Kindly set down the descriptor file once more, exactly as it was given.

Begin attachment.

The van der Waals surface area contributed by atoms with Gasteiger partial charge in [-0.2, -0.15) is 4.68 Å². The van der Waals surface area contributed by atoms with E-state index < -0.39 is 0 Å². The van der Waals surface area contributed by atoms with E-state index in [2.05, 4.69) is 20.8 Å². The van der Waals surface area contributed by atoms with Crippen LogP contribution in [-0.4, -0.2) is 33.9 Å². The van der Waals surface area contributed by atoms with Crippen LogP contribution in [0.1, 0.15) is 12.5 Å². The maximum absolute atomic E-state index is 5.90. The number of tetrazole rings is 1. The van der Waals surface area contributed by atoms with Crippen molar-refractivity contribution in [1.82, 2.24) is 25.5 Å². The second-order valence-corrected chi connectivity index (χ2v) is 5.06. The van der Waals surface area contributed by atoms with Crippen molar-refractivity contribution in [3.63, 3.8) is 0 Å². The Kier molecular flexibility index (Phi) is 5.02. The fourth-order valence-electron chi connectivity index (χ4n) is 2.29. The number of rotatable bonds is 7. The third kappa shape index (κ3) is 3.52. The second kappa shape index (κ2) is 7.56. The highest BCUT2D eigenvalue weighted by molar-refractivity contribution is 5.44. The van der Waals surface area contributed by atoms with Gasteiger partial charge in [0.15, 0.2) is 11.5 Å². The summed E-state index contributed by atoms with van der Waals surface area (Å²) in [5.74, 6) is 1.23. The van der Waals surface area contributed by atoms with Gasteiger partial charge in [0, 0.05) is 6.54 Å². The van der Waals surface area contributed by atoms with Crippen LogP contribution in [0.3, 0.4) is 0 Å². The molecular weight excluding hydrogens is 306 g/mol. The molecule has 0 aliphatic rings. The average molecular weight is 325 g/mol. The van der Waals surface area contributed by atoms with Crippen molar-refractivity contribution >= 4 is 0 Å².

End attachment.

The van der Waals surface area contributed by atoms with Gasteiger partial charge in [-0.2, -0.15) is 4.68 Å². The van der Waals surface area contributed by atoms with E-state index < -0.39 is 0 Å². The van der Waals surface area contributed by atoms with E-state index in [2.05, 4.69) is 20.8 Å². The van der Waals surface area contributed by atoms with Crippen LogP contribution in [-0.4, -0.2) is 33.9 Å². The van der Waals surface area contributed by atoms with Crippen LogP contribution in [0.1, 0.15) is 12.5 Å². The maximum absolute atomic E-state index is 5.90. The number of tetrazole rings is 1. The van der Waals surface area contributed by atoms with Crippen molar-refractivity contribution in [1.82, 2.24) is 25.5 Å². The second-order valence-corrected chi connectivity index (χ2v) is 5.06. The van der Waals surface area contributed by atoms with Crippen molar-refractivity contribution in [3.63, 3.8) is 0 Å². The Kier molecular flexibility index (Phi) is 5.02. The fourth-order valence-electron chi connectivity index (χ4n) is 2.29. The number of rotatable bonds is 7. The third kappa shape index (κ3) is 3.52. The second kappa shape index (κ2) is 7.56. The highest BCUT2D eigenvalue weighted by molar-refractivity contribution is 5.44. The van der Waals surface area contributed by atoms with Gasteiger partial charge in [0.15, 0.2) is 11.5 Å². The summed E-state index contributed by atoms with van der Waals surface area (Å²) in [5.74, 6) is 1.23. The van der Waals surface area contributed by atoms with Gasteiger partial charge in [0, 0.05) is 6.54 Å². The van der Waals surface area contributed by atoms with Crippen LogP contribution in [0.3, 0.4) is 0 Å². The molecular weight excluding hydrogens is 306 g/mol. The molecule has 0 aliphatic rings. The average molecular weight is 325 g/mol. The van der Waals surface area contributed by atoms with Crippen molar-refractivity contribution >= 4 is 0 Å².